Griffin had only three matches. He breezed to wins in his first two matches, pinning Reynolds sophomore Abel Osoria in just 42 seconds, and piling up points en route to a 14-4 major decision over David Douglas junior Tyrrell Young in the semifinals. But his championship final with David Douglas senior Thomas Ayala-Wooden was a barnburner.

Griffin scored the first takedown and was up 2-1 at the end of the first round; Ayala-Wooden scored an escape and late takedown in the second period, and was up 4-2 heading into the final period.

Griffin escaped and then took Ayala-Wooden down for a 5-4 lead. But Ayala-Wooden escaped with a minute left to knot the score at 5-all.

Griffin’s takedown near the edge of the mat with 32 seconds remaining proved enough. Ayala-Wooden escaped with 22 seconds left, but Griffin was able to fight him off for the 7-6 win.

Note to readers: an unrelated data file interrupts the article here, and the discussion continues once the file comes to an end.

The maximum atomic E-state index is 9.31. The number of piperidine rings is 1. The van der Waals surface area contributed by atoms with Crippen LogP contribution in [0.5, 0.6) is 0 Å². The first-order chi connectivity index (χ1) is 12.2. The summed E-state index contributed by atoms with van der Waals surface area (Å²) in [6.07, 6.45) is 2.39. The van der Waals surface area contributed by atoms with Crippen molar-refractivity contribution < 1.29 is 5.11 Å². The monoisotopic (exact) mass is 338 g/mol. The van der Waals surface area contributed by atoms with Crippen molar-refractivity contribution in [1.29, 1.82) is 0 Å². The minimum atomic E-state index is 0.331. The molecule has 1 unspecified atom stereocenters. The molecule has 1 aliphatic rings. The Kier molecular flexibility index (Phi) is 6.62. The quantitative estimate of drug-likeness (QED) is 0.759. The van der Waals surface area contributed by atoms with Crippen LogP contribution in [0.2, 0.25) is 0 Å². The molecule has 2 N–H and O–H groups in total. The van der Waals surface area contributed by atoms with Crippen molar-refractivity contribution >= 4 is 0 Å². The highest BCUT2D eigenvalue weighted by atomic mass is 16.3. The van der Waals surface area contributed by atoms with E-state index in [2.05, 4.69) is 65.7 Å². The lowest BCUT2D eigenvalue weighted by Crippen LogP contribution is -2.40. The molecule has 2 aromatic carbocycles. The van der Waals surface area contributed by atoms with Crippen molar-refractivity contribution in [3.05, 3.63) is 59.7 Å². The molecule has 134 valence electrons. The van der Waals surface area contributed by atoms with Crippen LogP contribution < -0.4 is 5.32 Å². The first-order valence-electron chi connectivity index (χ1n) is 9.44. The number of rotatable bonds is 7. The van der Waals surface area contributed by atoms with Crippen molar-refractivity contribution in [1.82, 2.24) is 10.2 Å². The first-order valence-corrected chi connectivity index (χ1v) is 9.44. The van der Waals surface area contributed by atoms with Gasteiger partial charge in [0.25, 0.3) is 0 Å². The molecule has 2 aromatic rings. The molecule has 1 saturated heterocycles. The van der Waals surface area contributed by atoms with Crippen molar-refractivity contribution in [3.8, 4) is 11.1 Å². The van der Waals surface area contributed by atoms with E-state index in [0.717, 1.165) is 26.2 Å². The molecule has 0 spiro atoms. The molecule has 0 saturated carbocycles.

“I made the finals last year and got defeated by a David Douglas kid, so it was a bit of a grudge match,” said Griffin.

Griffin added, “Thomas [Ayala-Wooden] and me are friends off the mat, but when we step on the mat, we both give it everything we’ve got. We’ve wrestled each other several times before and he’s the toughest kid in the region. I won this one on guts.... It’s my senior year. I went out and did the work and got what I wanted.”

by: JOHN LARIVIERE - Oregon City senior Michael Griffin (right) won a 7-6 barnburner from David Douglas Thomas Ayala-Wooden in the 182-pound championship finals of the 2014 Three Rivers League/Mt. Hood Conference Regional Championship Wrestling Tournament.Griffin takes a record of 22-4 into the state tournament.

Other Oregon City state qualifiers were: senior Gabe Ellicott (170), third; and sophomore Ryan Leonard (113) and junior Dennis Podloujnyi (126), fourth.